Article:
It all started in church. I gained my confidence in a little church in St. Thomas, Jamaica, called the Hampton Court Seventh Day church. That church was where I learned and recited bible scriptures, sung gospel songs and recited poetry. It is where I made some of my best childhood friends, picked cherries from the best cherry tree in town and listened to the sermons that inspired me to keep God the center of my life.
The book, Growing into Greatness with God, was born from those early bible study groups in church. The stories of young David (the boy who defeated the Giant), Daniel (a man who stood without fear among lions), Solomon (the wise judge) and Ruth (the loyal friend), as well as many others, all resonated with me. We were too poor to afford the latest toys and there was no television in our home so these characters became my heroes. We were poor but it didn't define our lives; we were rich in love, faith and community, and we had big dreams.
In the book, Growing into Greatness with God, the words of wisdom that accompany the stories are inspired by all the advice given to me by my mothers, grandmothers, aunts, uncles, cousins and all the "old souls" that entered my early life. I grew up in a house where family, faith, good food and hard work were celebrated. A two bedroom house housed 3 generations. It wasn't unusual for an 11 year old to walk 1/2 mile to fetch water before school, walk home, get ready for school, walk at least 1/2 mile to school, be respectful and attentive, participate in field day, take the long walk home with friends (not forgetting to stop and say hello to all the neighbors), pick fruit or dig yams for dinner, complete homework assignments, and end the day by having dinner and fellowship with family. That was my daily life growing up in Jamaica. I didn't fully appreciate it back then.
In 1982, I moved to Philadelphia to live with my mother and my brothers. I had to adjust to a new country, a new household and the typical middle school anxieties. I was a shy, introverted child and I struggled to find my voice; it didn't help that my voice had a very strong Jamaican accent. For many years, I didn't speak up as much as I needed to - I feared saying the wrong words and getting into trouble; I feared be teased because of my accent; I wasn't familiar with the sound of my own voice. Fortunately, my upbringing gave me a quiet confidence. I was a good writer, a good student and I had a small group of good friends.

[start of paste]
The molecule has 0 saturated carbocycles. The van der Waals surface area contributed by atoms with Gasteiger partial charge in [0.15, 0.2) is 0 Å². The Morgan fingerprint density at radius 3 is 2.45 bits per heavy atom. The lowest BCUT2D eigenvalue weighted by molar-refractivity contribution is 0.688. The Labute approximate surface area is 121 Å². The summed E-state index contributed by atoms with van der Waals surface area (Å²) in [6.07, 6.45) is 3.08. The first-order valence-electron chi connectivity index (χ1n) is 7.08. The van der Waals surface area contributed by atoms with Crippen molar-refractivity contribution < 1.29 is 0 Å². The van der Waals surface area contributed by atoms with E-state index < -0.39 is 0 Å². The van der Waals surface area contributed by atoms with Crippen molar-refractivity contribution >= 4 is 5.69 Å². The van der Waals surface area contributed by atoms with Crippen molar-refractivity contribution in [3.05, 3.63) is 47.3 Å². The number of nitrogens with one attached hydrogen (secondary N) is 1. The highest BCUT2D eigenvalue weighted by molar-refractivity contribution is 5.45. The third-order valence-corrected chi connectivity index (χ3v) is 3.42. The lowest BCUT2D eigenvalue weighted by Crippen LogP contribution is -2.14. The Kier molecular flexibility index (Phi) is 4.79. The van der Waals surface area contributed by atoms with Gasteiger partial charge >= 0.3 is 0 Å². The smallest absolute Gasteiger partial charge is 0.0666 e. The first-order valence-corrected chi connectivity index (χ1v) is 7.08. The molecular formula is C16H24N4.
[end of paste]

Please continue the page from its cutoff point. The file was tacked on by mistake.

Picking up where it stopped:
I went to Murrell Dobbins High School, a vocational high school and followed the business track. With my typing and short-hand skills, I was prepared to be the best administrative support staff in Philadelphia. That was my plan B. College was not an option for me; it was a requirement. I always knew that I was going and when my older brother, Mark encouraged me to attend Penn State University, I jumped at the chance to follow in his footsteps. I connected with the Caribbean Student's Association, joined a vibrant church and happily settled into life in Happy Valley. It was there that I discovered that, at heart, I was a peacemaker. I ditched my Business major and chose Labor and Industrial Relations - I wanted to help people solve problems.
Why would an introvert go to law school? Those who knew me well were puzzled because they had visions of the typical loquacious courtroom lawyers from all the popular television shows. That was not my path; I wanted a job were I could be quiet, competent and effective. Boston College Law School, a wonderful Jesuit institution gave me the tools that I needed to find the voice that I didn't really realize that I had lost. I gravitated towards small classes with grades based on writing assignments. In a small-group class, I turned in a paper that I was really proud of; the professor commented that it was excellent but it was not in my voice. I hadn't spoken much in class so my voice was really a mystery. That is when I learned that it wasn't enough to let my writing speak for me, I had to let my voice be heard in all areas of my life.
About 8 years into my legal career, I was blessed to be appointed as an Administrative Law Judge for the District of Columbia government. It was the dream job that allowed me to hear cases, issue decisions, and participate in mediating disputes. My voice was heard in the courtroom and in written decisions but in a quiet, substantive manner that would make any introvert happy. When you find that thing that you are passionate about, it frees you up to live a well-rounded life. I now spend my time raising my three boys, writing and reading inspirational books, practicing law, participating in religious and community life and running as often as I can.
Growing into Greatness with God is about finding the unique talent that God has blessed you with, nourishing that skill and using it to be of service. My journey began in a small town in Jamaica and is being realized in the United States. It started with the wonderful bible stories that allowed me to believe that with God everything is possible. It began with the principles of faith, family, hard-work, community and bonding over good, healthy food. I hope that the book, Growing into Greatness with God: 7 Paths for our Sons & Daughter reflects those principles and that everything that I have learned on my journey, thus far, can help a child realize that he or she was born with greatness. Regardless of your circumstances, you can become all that God has ordained for your life. The journey continues.